Darren Aronofsky's psychological thriller "Black Swan," which screened for the press on Friday morning at the Toronto International Film Festival, is one of those movies that demand big adjectives. It's outlandish and melodramatic and spectacular. It aspires to be a 1970s-style event movie, of the kind nobody makes anymore -- a movie that will be chattered about at upscale cocktail parties (the kinds of parties nobody has anymore) and also draw large audiences who just want to be terrified and aroused and told a fantastic story. Set entirely within the cloistered, sadomasochistic world of ballet, it definitely won't be everybody's cup of tea, and those who don't like it can make a great show of being populists bored to tears by the tedious self-involvement of high culture.
But that will not be me. I'm here to tell you that I found "Black Swan's" tale of madness, music and sexual repression utterly overpowering from the first few frames of the film. I forgot about the notebook in my lap and totally abandoned that sense I sometimes get that I'm trying to write the review in my head before the movie's over. I was completely swept up and just wanted to ride along on Aronofsky's hallucinatory journey with Nina Sayers (Natalie Portman), a rising young ballerina who emerges as the star of a leading New York ballet company just as she may also be undergoing a mental breakdown.
I will happily acknowledge my bias, in that I'm a pretty big ballet fan (although no aficionado) and an even bigger fan of "The Red Shoes," the Michael Powell-Emeric Pressburger masterpiece from 1948 that Aronofsky and his screenwriters (Mark Heyman, Andrés Heinz and John McLaughlin) are echoing or channeling or otherwise not-exactly-remaking here. I'll leave it to genuine balletomanes to judge the quality of Portman's dancing, but I can tell you that she's had solid training and that Aronofsky and cinematographer Matthew Libatique make her look sensational. Or maybe "sensational" isn't the right word; "Black Swan" features some of the most magnificent ballet sequences ever created for cinema, but Nina is supposed to be a dancer whose prodigious technique is a little cold, mechanical and even fearful.
Nina is one of those girls who have been trained for ballet stardom since early childhood, and she has embraced that as her sole purpose in life (since that's the only way you're plausibly going to achieve it). She lives with her archetypal adoring-yet-smothering stage mom (Barbara Hershey) in a small Upper West Side apartment, and she's painfully shy around the other girls in the corps, who have boyfriends and go out to nightclubs and do the other things young women in Manhattan are likely to do. If Nina isn't a virgin, she's doing an awfully good impression of one, and when the wandering eye of company impresario Thomas Leroy (French actor Vincent Cassel, who is superb as usual) alights on her, everyone knows what to expect.
Ambiguous, sexualized master-student relationships abound in the world of dance (not to mention the world, period) but Cassel's character is clearly meant to evoke legendary choreographer George Balanchine, who tended to view the young female dancers at New York City Ballet as his own private hunting preserve. For Cassel's Leroy (as, I believe, it was for Balanchine) it's all part of the artistic process; if Nina is going to dance both the pure and virginal White Swan and the dark, seductive Black Swan in Tchaikovsky's "Swan Lake," she's going to have to learn some things about herself she doesn't know yet. He's just the guy to teach her, of course.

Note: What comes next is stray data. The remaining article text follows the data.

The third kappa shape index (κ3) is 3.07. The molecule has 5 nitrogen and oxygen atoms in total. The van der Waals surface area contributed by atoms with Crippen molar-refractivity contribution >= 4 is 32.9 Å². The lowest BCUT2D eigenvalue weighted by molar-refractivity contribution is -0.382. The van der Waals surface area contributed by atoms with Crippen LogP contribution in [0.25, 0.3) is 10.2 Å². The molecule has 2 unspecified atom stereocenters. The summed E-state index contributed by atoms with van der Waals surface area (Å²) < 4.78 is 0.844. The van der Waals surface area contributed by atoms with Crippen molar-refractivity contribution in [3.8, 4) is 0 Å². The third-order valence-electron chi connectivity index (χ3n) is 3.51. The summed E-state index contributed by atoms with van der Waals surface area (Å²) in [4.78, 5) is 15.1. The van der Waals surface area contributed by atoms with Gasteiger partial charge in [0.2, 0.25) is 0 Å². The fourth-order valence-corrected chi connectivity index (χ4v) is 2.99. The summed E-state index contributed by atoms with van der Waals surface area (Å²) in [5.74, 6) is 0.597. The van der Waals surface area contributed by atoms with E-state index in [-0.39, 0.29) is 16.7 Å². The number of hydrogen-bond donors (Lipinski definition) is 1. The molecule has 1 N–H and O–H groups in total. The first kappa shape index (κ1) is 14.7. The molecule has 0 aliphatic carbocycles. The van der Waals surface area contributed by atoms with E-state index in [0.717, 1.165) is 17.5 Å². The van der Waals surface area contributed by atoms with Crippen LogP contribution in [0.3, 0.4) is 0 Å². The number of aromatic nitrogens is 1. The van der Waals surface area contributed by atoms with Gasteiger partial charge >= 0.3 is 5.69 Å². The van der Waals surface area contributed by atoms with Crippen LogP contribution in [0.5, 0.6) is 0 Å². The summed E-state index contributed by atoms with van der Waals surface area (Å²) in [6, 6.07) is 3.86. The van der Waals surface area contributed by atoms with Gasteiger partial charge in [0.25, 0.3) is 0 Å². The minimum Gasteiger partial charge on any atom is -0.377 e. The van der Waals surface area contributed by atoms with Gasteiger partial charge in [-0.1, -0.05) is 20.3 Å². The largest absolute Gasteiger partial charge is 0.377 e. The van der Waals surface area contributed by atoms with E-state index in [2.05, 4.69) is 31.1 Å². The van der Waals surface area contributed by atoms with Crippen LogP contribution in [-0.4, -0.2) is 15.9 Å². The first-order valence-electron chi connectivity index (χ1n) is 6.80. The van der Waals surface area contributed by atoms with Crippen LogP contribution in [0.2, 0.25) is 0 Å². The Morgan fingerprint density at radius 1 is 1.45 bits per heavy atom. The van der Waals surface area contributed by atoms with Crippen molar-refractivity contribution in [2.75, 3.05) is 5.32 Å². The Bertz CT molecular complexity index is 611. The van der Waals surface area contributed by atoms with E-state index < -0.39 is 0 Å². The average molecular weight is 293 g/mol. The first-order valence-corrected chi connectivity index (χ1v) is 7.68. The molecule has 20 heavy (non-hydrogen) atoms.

But some strange things happen on the way to what ought to be a simple conquest. For one thing, elevating Nina to prima ballerina means casting aside Beth MacIntyre (Winona Ryder, in a brief but memorable role), who is both the company's reigning star and Leroy's longtime lover. Perhaps deliberately, Leroy also propels Nina into a tense, rivalrous friendship with the company's newest arrival, Lily (Mila Kunis), a tattooed free spirit from the West Coast who lacks Nina's drive and precision but has charisma and sexual energy to burn. And by the time Lily lures Nina away from mom's apartment for a long night of booze, Ecstasy, non-ballet-oriented dancing and some steamy bisexual exploration, we've already cottoned on to the dangerous truth that Nina can't tell the difference between the real world and what's in her head.
Nina has troubling dreams and a history of hurting herself (we gather) and a tendency not to recognize the girl she sees in the mirror. She's haunted by every other woman in the movie -- by her mother, by Beth, by Lily, and especially by the one she sees occasionally on the street or the subway train, the one who looks almost exactly like her. "Black Swan" sometimes has the buzz and chill of a classic horror film, and definitely contains elements of a clinical, Hitchcockian yarn about a nutso girl who damages other people and herself. But there's a lot more heart and beauty to it, a lot more Balanchine and "Swan Lake" and "The Red Shoes," than that description implies.
Aronofsky's fable about Nina's quest to transform herself from the White Swan into the Black Swan captures so much about the physical reality of ballet -- the blood and bruises, the tortured toes and twisted ligaments -- that it feels intimate, sympathetic and even loving. It's a terrible cliché to say that a movie about artistic creation is itself an autobiography of its creator, but this is one of those rare movies in which director, actor, character and story all fuse into a big and powerful allegorical somethingness. "Black Swan" certainly has its flaws -- it's overcooked, and implausible in places -- but I don't care. It's a magnificent blend of pop and art cinema, the breakthrough we've been waiting for from both Portman and Aronofsky, and an instant classic that people will be arguing about all winter.
"Black Swan" will open in theaters in December.